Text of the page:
A leading defence expert has suggested a new approach to combating homegrown terrorism, one that takes the battle into the classroom.
The Australian Strategic Policy Institute’s latest release Gen Y jihadists: preventing radicalisation in Australia points out that a decade ago, it was typically men in their early to mid 20s who were drawn to extremism.
Today, however, radicalists are targeting teenagers aged around 14 to 16 and there is an urgent need to focus our energies on this age group, say the report authors.
One of the recommendations made by the report is to teach Middle Eastern politics and history in schools to provide context to today’s issues.
“There’s surely got to be some room within our curriculum where we can have an intelligent and structured conversation with young people about what’s going on in the Middle East so they’re not just leaving it to the internet to find that sort of stuff out,” said Peter Jennings, executive director of ASPI, speaking to the ABC.
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“Even if that meant an hour less on Australian history and Gallipoli, for example, I think it would be a good thing if we could have [a] moderated and balanced discussion about Middle East politics in the curriculum of our schools.”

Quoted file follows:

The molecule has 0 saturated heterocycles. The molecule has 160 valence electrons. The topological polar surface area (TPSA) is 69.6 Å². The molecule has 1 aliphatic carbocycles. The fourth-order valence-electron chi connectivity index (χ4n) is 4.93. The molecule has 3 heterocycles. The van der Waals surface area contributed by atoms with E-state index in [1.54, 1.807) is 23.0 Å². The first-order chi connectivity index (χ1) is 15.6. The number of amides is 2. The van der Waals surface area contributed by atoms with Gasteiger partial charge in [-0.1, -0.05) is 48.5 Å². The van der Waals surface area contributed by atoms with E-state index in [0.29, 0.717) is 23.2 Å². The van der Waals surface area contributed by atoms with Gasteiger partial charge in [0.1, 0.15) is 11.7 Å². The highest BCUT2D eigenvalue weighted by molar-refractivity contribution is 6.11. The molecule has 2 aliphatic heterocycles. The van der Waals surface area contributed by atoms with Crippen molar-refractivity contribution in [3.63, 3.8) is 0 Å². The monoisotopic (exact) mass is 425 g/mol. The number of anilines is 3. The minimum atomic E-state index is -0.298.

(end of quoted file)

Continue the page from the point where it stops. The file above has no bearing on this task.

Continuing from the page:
The report also recommends the Government do more to explain to the public why Australia has been and is currently involved in military operations in the Middle East, and that it should learn to use social media as effectively as its enemies.
“The Islamic State [group] has made absolutely effective use of its propaganda instruments, and yet we find that we’re considerably slower at being able to respond, slower when it comes to reacting to the day-to-day developments,” Mr Jennings told the ABC.
“And really we ought to be at least as good as our enemies when it comes to saying what our business is and what we’re doing about this counter-terrorism fight.”
Let’s Talk: Do you think teaching Middle Eastern history and politics to school kids will stop young people from joining terrorist organisations?